Transportation investments can influence where development and economic activity occurs by providing access to land. At the same time, unmanaged land use and sprawling development patterns can drive the need for costly transportation infrastructure investment. TIDs can foster sustainable development and Complete Communities strategies by planning for transportation systems that better serve people while fostering economic vitality. Reconnecting land use and transportation can lower costs of new or expanded transportation infrastructure and facilities, which can better serve area residents, visitors, and businesses.
Focus Transportation Investments to High-Priority Growth Areas
As a transportation-related impact fee, a TID can be an effective tool for ensuring adequate infrastructure to accommodate growth where and when it is anticipated. To be effective, a TID must be based on a comprehensive plan, used in conjunction with a sound capital improvement program, and funded through a proportional fee formula. A TID can focus and coordinate transportation investments in high-priority growth areas to help support desired development patterns.
Complement Master Plans
Area-wide master plans can help to implement local-government certified comprehensive plans by spelling out the details of, and the responsibilities for, the provision of infrastructure services in an efficient, timely, and cost-effective manner. The master planning process can also help to achieve a local and regional economic vision for enhanced economic opportunities. Local jurisdictions are encouraged to develop a master plan that establishes a TID to reduce the number of required studies in a specific area. When a master plan and TID are prepared concurrently, the effects of the land use on the transportation network can be more accurately forecasted to plan for needed transportation improvements in a master-planned area.
Support Plans for Downtown Development Districts
Delaware’s Downtown Development Districts (DDD) Act is intended to leverage state resources to spur private investment in commercial business districts and surrounding neighborhoods; to improve the commercial vitality of downtowns; and to increase the number of residents from all walks of life in downtowns and surrounding neighborhoods. A TID may be considered as part of an “implementation strategy” for a DDD and share the same geographic boundaries. A TID may also be regarded as a “local incentive” for a DDD by ensuring that the transportation network can accommodate new infill, development, or redevelopment in the district.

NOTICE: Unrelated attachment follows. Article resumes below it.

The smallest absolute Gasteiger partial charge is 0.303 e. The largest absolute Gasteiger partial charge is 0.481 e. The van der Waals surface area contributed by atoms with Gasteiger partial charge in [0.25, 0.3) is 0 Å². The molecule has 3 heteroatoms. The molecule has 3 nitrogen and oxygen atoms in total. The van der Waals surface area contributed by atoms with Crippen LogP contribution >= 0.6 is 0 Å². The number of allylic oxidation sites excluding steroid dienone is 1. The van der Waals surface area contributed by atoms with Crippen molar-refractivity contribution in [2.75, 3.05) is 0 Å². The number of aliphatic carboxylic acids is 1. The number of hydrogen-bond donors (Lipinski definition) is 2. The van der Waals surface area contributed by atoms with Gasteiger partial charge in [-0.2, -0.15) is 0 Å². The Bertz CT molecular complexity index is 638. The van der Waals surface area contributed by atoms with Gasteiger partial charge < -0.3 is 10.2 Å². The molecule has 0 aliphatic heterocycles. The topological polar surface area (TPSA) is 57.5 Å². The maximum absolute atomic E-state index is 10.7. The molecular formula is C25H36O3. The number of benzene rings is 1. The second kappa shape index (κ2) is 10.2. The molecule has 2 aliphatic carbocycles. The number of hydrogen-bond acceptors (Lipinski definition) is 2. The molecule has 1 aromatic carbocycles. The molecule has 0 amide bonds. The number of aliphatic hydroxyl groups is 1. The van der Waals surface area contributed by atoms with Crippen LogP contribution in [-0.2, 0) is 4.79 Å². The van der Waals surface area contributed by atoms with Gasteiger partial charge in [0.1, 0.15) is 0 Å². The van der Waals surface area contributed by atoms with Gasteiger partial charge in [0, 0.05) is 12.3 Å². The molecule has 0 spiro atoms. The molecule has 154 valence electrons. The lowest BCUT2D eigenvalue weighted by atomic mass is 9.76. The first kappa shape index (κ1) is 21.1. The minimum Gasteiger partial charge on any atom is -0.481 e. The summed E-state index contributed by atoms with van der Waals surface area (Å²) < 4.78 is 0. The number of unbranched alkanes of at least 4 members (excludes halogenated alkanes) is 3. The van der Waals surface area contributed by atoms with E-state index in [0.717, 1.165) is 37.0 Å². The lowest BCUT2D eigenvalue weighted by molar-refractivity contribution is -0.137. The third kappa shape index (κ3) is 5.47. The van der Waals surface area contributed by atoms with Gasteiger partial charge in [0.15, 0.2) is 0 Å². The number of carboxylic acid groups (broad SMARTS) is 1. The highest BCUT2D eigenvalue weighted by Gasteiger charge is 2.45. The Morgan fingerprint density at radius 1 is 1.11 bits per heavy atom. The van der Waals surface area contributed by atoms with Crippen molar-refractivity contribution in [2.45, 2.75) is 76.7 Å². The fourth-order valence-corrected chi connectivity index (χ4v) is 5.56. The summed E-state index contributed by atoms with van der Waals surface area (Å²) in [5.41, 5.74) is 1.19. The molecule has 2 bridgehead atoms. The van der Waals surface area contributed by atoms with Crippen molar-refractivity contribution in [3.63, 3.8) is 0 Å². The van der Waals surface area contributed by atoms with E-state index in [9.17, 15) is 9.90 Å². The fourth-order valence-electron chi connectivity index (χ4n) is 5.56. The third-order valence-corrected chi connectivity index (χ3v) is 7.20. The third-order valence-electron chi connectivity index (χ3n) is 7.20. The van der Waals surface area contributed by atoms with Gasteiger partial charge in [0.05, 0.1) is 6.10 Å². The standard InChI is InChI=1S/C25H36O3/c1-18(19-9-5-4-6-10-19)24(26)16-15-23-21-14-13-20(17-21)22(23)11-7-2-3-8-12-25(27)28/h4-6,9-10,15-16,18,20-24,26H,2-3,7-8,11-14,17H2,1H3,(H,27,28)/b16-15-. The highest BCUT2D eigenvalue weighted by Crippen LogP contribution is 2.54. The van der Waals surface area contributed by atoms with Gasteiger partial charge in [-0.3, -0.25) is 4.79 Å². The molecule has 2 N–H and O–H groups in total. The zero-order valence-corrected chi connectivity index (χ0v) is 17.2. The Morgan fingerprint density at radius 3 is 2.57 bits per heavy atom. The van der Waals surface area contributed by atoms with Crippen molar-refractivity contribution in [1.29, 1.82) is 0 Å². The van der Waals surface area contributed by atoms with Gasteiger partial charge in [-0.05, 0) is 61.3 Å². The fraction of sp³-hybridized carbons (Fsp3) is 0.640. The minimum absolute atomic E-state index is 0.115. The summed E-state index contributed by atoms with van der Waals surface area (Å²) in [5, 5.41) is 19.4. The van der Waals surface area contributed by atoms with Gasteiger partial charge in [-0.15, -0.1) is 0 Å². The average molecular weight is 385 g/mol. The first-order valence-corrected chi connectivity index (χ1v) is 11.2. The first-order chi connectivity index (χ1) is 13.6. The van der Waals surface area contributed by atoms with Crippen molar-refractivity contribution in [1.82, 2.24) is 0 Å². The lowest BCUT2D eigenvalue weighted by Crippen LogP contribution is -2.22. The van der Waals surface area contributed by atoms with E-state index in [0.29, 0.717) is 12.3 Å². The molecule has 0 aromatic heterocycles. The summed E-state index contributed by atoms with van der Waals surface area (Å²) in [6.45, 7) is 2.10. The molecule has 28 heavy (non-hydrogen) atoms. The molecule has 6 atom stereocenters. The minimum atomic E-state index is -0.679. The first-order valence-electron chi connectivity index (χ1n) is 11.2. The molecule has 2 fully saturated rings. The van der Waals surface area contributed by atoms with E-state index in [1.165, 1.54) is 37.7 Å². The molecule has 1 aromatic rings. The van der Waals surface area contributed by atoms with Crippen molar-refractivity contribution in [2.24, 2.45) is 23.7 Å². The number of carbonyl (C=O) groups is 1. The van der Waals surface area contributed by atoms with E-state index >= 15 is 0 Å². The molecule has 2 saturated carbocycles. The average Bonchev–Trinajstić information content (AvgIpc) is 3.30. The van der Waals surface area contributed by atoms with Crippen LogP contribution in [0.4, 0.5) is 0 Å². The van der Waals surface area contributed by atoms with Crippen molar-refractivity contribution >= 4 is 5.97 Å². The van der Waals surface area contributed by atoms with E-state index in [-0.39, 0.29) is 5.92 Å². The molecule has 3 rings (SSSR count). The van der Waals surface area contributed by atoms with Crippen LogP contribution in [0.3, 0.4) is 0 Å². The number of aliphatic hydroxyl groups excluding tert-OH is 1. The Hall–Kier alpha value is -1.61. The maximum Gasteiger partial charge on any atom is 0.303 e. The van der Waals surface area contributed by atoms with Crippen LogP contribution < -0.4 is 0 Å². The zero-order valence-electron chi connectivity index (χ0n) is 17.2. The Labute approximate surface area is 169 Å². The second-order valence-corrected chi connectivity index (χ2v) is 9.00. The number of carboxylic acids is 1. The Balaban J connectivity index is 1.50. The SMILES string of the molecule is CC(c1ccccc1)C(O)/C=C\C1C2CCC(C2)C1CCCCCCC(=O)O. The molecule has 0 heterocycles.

Provide for “Fair Share” Contributions to Transportation Improvements
TIDs more fairly and equitably allocate the transportation impact of new development than individually negotiated developer agreements. TIDs provide an objective process to identify transportation improvements needed to accommodate growth, allocate fairly the costs of transportation improvements among new developments, and ensure the proper and timely accounting of improvements and funds. TIDs ensure that needed transportation infrastructure—road upgrades, interconnection of roads, and pedestrian, bicycle, and transit facilities—are constructed and that the costs of transportation improvements are not borne by the last developer. TIDs establish a fee program that is based on the premise that all new development (large and small) should pay a fair, or proportional share towards the costs of transportation improvements. TIDs that are supported through developer fair-share contributions can leverage state transportation investments and gain priority consideration during capital planning or transportation improvement planning (TIP) processes.
Improve Cost-Effectiveness and Efficiency of Transportation Improvements
The scope of the TIS is generally based on the type and intensity of a proposed land use change or development. While a TIS can assess and mitigate congestion- and traffic-related impacts of development, it can be a reactive and narrow approach. A more comprehensive and extensive analysis may be needed for large-scale developments, multiple development proposals, or multi-phased development projects in a given area. A study area that is too large may be needlessly costly and time-intensive—both to the developer and to plan reviewers. In addition, it may be difficult to ascertain whether a large, multi-phased or multiple development proposal has a demonstrable impact upon elements of the local transportation network. In these cases, creation of a TID is more proactive, cost effective, and expedient than the conducting several fragmented studies that focus on traffic-related impacts of development.
Promote Intergovernmental Coordination
Planning for TIDs can strengthen partnerships among local governments, DelDOT, and metropolitan planning organizations (MPOs) to ensure land use and transportation solutions are complementary. Because a TID can transcend the boundary of a local government (city or county), the process encourages collaboration to achieve long-term transportation solutions that could not be achieved by a single government agency or entity.
Creating a TID is consistent with a more comprehensive, regional approach to planning, programming, and coordinating land use policies, regulations, and transportation improvements. This approach will help the timing, type of, and investment in transportation improvements to accompany desired development activity.